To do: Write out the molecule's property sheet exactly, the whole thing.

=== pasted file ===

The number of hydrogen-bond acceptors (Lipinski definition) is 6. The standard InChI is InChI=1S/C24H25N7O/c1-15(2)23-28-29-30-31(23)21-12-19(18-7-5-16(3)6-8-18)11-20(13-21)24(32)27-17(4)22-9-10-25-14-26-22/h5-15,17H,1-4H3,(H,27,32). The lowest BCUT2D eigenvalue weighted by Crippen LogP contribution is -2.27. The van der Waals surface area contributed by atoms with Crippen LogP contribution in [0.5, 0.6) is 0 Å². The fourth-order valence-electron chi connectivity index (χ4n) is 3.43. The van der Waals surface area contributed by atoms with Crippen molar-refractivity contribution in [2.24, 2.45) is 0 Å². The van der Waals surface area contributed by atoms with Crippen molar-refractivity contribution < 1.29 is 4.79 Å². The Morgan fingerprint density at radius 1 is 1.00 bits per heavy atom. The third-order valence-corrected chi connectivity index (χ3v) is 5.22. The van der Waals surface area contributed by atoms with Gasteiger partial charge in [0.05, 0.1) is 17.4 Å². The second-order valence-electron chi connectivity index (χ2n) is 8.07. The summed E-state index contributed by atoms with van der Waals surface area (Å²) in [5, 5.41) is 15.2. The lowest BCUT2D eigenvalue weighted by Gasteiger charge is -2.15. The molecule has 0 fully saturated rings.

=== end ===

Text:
The number of hydrogen-bond acceptors (Lipinski definition) is 6. The standard InChI is InChI=1S/C24H25N7O/c1-15(2)23-28-29-30-31(23)21-12-19(18-7-5-16(3)6-8-18)11-20(13-21)24(32)27-17(4)22-9-10-25-14-26-22/h5-15,17H,1-4H3,(H,27,32). The lowest BCUT2D eigenvalue weighted by Crippen LogP contribution is -2.27. The van der Waals surface area contributed by atoms with Crippen LogP contribution in [0.5, 0.6) is 0 Å². The fourth-order valence-electron chi connectivity index (χ4n) is 3.43. The van der Waals surface area contributed by atoms with Crippen molar-refractivity contribution in [2.24, 2.45) is 0 Å². The van der Waals surface area contributed by atoms with Crippen molar-refractivity contribution < 1.29 is 4.79 Å². The Morgan fingerprint density at radius 1 is 1.00 bits per heavy atom. The third-order valence-corrected chi connectivity index (χ3v) is 5.22. The van der Waals surface area contributed by atoms with Gasteiger partial charge in [0.05, 0.1) is 17.4 Å². The second-order valence-electron chi connectivity index (χ2n) is 8.07. The summed E-state index contributed by atoms with van der Waals surface area (Å²) in [5, 5.41) is 15.2. The lowest BCUT2D eigenvalue weighted by Gasteiger charge is -2.15. The molecule has 0 fully saturated rings.